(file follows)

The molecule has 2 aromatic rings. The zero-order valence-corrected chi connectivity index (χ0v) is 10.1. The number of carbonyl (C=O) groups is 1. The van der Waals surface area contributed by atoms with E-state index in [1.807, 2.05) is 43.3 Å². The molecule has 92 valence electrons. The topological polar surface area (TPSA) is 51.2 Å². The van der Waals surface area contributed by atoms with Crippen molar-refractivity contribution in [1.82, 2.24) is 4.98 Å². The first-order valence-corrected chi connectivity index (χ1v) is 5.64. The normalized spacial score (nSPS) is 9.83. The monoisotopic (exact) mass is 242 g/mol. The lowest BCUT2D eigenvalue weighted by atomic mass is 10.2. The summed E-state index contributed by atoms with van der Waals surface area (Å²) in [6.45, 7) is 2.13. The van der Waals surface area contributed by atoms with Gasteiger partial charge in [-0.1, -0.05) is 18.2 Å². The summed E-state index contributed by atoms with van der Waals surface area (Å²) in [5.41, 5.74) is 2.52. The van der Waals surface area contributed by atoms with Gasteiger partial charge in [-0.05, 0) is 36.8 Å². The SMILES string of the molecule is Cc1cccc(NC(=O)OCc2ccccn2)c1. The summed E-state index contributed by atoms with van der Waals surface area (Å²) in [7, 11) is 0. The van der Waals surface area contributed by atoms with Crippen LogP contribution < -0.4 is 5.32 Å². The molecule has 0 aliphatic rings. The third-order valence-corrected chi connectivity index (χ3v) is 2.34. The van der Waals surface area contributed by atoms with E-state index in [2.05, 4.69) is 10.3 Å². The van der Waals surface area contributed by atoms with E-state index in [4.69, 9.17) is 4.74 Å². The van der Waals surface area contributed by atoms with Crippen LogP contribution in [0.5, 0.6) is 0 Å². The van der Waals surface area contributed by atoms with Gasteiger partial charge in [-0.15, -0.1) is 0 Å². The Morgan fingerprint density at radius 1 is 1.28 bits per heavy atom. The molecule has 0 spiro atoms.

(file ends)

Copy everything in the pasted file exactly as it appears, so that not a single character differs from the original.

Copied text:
The molecule has 2 aromatic rings. The zero-order valence-corrected chi connectivity index (χ0v) is 10.1. The number of carbonyl (C=O) groups is 1. The van der Waals surface area contributed by atoms with E-state index in [1.807, 2.05) is 43.3 Å². The molecule has 92 valence electrons. The topological polar surface area (TPSA) is 51.2 Å². The van der Waals surface area contributed by atoms with Crippen molar-refractivity contribution in [1.82, 2.24) is 4.98 Å². The first-order valence-corrected chi connectivity index (χ1v) is 5.64. The normalized spacial score (nSPS) is 9.83. The monoisotopic (exact) mass is 242 g/mol. The lowest BCUT2D eigenvalue weighted by atomic mass is 10.2. The summed E-state index contributed by atoms with van der Waals surface area (Å²) in [6.45, 7) is 2.13. The van der Waals surface area contributed by atoms with Gasteiger partial charge in [-0.1, -0.05) is 18.2 Å². The summed E-state index contributed by atoms with van der Waals surface area (Å²) in [5.41, 5.74) is 2.52. The van der Waals surface area contributed by atoms with Gasteiger partial charge in [-0.05, 0) is 36.8 Å². The SMILES string of the molecule is Cc1cccc(NC(=O)OCc2ccccn2)c1. The summed E-state index contributed by atoms with van der Waals surface area (Å²) in [7, 11) is 0. The van der Waals surface area contributed by atoms with Crippen LogP contribution < -0.4 is 5.32 Å². The molecule has 0 aliphatic rings. The third-order valence-corrected chi connectivity index (χ3v) is 2.34. The van der Waals surface area contributed by atoms with E-state index in [2.05, 4.69) is 10.3 Å². The van der Waals surface area contributed by atoms with E-state index in [4.69, 9.17) is 4.74 Å². The van der Waals surface area contributed by atoms with Crippen LogP contribution in [0.5, 0.6) is 0 Å². The van der Waals surface area contributed by atoms with Gasteiger partial charge in [-0.15, -0.1) is 0 Å². The Morgan fingerprint density at radius 1 is 1.28 bits per heavy atom. The molecule has 0 spiro atoms.